Stowe originally planned for the story to consist of just three or four installments, but she ended up writing more than The first installment was published June 5,and before the series was finished, she had an offer to publish it as a novel. It became a bestseller in the United States, Britain, Europe, and Asia, and was eventually translated into over 60 languages.
It accomplished what Harriet had intended—a wave of anti-slavery sentiment swept the North. Harriet was invited to speak about the novel, slavery, and emancipation in cities across North America and Europe.
In a letter inshe explained, "I wrote what I did because as a woman, as a mother, I was oppressed and broken-hearted with the sorrows and injustice I saw, because as a Christian I felt the dishonor to Christianity — because as a lover of my county, I trembled at the coming day of wrath.
Harriet continued her various philanthropic efforts to help slaves, including establishing schools for them, and continued to write—articles and columns for newspapers, and novels. When the American Civil War began, Harriet felt that President Abraham Lincoln did not move quickly enough to emancipate slaves and met with him in to urge him to take decisive action.
While living in Hartford, Stowe wrote some of her best known novels: After the Civil War, she and Calvin began to spend winters in Mandarin, Florida, near where her brother Charles Beecher had opened a school for emancipated slaves.Harriet Beecher Stowe summary: Harriet Beecher Stowe is best known for her novel Uncle Tom’s Cabin, which played a significant role in accelerating the movement to abolish slavery in the United States.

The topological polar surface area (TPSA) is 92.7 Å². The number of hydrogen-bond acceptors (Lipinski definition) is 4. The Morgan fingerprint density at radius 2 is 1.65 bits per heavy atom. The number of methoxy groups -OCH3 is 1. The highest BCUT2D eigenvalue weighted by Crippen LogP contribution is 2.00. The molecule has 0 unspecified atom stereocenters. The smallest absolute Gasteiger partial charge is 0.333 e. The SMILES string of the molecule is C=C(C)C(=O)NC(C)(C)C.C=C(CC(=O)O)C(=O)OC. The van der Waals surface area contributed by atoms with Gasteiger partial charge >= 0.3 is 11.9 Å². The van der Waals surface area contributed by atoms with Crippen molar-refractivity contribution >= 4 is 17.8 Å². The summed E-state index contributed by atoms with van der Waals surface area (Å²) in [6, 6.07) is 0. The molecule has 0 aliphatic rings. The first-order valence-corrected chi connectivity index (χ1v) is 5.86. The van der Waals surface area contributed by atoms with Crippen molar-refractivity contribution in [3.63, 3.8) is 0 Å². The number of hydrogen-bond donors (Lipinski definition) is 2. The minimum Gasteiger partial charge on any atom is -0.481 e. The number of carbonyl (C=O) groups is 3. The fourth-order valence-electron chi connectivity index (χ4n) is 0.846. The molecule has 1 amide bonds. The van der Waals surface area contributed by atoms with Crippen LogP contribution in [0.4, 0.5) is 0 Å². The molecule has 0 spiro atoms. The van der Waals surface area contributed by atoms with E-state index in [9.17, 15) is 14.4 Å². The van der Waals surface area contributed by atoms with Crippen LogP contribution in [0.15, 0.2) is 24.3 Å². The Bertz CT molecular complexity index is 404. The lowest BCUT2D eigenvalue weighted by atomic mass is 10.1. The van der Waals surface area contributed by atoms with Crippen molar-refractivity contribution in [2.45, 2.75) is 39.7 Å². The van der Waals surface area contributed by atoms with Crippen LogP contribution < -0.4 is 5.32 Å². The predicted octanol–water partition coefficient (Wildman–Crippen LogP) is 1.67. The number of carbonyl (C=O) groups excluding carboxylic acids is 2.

The book originally was a serial in the anti-slavery newspaper The National Era in Born to. Appendix E: The Fugitive Slave Act of and the “Higher Law” Debate The Fugitive Slave Law of with a Synopsis and Poem by S.M.
Africanus () From Charles Beecher, “The Duty of Disobedience to Wicked Laws. The electronic edition is a part of the UNC-CH digitization project, Documenting the American South.
Any hyphens occurring in line breaks have been removed, and the trailing part of a word has been joined to the preceding line. Watch video · Although she wrote dozens of books, essays and articles during her lifetime, she was best known for her novel, Uncle Tom’s Cabin Or, Life Among the Lowly, which brought unprecedented light to the plight of slaves and, many historians believe, helped incite the American Civil War.
Uncle Tom's Cabin; or, Life Among the Lowly, is an anti-slavery novel by American author Harriet Beecher initiativeblog.comhed in , the novel had a profound effect on attitudes toward African Americans and slavery in the U.S.
and is said to have "helped lay the groundwork for the Civil War".. Stowe, a Connecticut-born teacher at the Hartford Female Seminary and an active abolitionist, . law championed by Stephen A. Douglas that removed Indians from Nebraska Territory, divided the territory into Kansas and Nebraska, and stipulated that the issue of slavery in each of the new territories would be decoded on the basis of popular sovereignty.